Unwinding to the sound of music
Twenty working women and housewives dressed in a mix of jeans and salwar kameez huddle together on the floor of Shagota Chakrabarty’s living room and chatter about Sex and the City.
They giggle and gossip till Shagota begins playing the harmonium to a background of the tabla and tanpura. Almost immediately, the women start singing shlokas (hymns).
Every week, women gather at Shagota’s home in Mumbai to learn Hindi film songs like Yeh Ishq Hai and Chhaliya Chhaliya, as well as ghazals and bhajans.
Singing apart, they also end up making friends, plan picnics and swing it at the discos together.
The name of the game: unwind and leave all your worries behind. The academy’s USP: it is dramatically different from others. There are very few schools that enroll mature women. The driving force of other academies: catch them young and insist on a voice test. So what about those who aspire to sing but are not able to? Or those who cannot sing anywhere except the bathroom? Simple: turn to Shagota, who prefers mature beginners and trains them in singing Bollywood style without a voice test.
Many in Shagota’s class are those who have never sung before and hers seems to be the only “professional” academy that runs out of a living room.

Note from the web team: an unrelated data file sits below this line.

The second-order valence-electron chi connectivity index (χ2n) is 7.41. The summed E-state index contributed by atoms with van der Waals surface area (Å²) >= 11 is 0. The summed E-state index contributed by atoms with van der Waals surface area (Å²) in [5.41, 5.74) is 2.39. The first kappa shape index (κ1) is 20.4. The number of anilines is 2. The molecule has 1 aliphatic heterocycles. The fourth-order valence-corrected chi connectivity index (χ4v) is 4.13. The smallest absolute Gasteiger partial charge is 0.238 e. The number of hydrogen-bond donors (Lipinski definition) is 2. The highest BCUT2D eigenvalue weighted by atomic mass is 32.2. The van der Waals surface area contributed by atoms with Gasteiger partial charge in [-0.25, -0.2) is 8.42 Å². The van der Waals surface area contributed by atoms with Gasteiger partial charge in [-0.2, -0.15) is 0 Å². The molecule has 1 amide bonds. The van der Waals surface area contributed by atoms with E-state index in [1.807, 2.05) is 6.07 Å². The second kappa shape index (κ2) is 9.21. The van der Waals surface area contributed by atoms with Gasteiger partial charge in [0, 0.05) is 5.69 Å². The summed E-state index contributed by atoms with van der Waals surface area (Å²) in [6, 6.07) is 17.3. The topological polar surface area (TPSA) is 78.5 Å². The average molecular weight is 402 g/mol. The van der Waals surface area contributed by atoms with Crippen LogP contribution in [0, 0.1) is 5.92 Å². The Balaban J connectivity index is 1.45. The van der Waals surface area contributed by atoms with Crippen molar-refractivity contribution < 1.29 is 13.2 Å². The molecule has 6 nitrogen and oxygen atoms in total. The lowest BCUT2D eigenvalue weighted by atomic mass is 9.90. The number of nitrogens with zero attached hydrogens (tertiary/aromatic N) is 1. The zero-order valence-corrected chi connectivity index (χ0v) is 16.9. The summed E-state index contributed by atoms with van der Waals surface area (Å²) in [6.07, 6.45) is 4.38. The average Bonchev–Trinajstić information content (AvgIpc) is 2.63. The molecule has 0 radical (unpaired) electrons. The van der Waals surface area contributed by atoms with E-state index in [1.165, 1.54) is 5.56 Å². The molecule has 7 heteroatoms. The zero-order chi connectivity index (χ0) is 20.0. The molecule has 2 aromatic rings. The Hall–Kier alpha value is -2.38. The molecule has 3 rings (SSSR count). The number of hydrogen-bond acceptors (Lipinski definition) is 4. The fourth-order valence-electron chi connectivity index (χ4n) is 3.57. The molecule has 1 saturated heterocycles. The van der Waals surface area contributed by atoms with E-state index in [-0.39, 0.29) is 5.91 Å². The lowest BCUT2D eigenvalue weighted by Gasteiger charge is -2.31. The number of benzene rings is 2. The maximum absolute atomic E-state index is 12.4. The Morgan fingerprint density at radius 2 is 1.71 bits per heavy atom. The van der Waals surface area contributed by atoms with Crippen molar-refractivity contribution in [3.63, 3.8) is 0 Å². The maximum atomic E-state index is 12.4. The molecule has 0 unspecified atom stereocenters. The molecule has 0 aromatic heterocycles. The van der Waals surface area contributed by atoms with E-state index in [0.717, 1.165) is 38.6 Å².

Ask Shagota and she will tell you the need for such an informal institution to impart formal training in music: “Many of my students are housewives. They had to put aside their interest in music because domestic chores took priority over their talent.”
At 55, Priya Deshpande is one such “student”. She had a passion for music but marriage and children demanded her time. “Music took a backseat. But once the kids were settled, I decided to return to music.” Too old to enrol as a student, when she met Shagota and found a living room academy, she decided “this is it”.
Shagota’s academy is not only about music. It is also about getting together. It is an ideal place for those who want to escape from their worries. Be it Veena Borse, whose son has Attention Deficit Hyperactivity Disorder, or Uma Shethia, whose child has Down’s Syndrome, they flock to Shagota’s. If Veena ended up learning Hindi pop while she was hooked to bhajans, Uma describes the time spent at Shagota’s as a “spirit lift”.
For some, it has been learning for fun. If it helped Namrata Shah sing at her own wedding, Vrinda Daryani’s training helped her sing a birthday song for her husband.
Shagota’s own life has been tough. After her husband’s death, she decided to teach music, given that her mother had started her music training when she was barely two. She went around music shops to see if they knew of any potential pupils.
She started off by teaching one-to-one in people’s houses till word spread. And once it did, there was no looking back.
Now, her classes are choc-a-block with 150 students. Could be more but for the living room.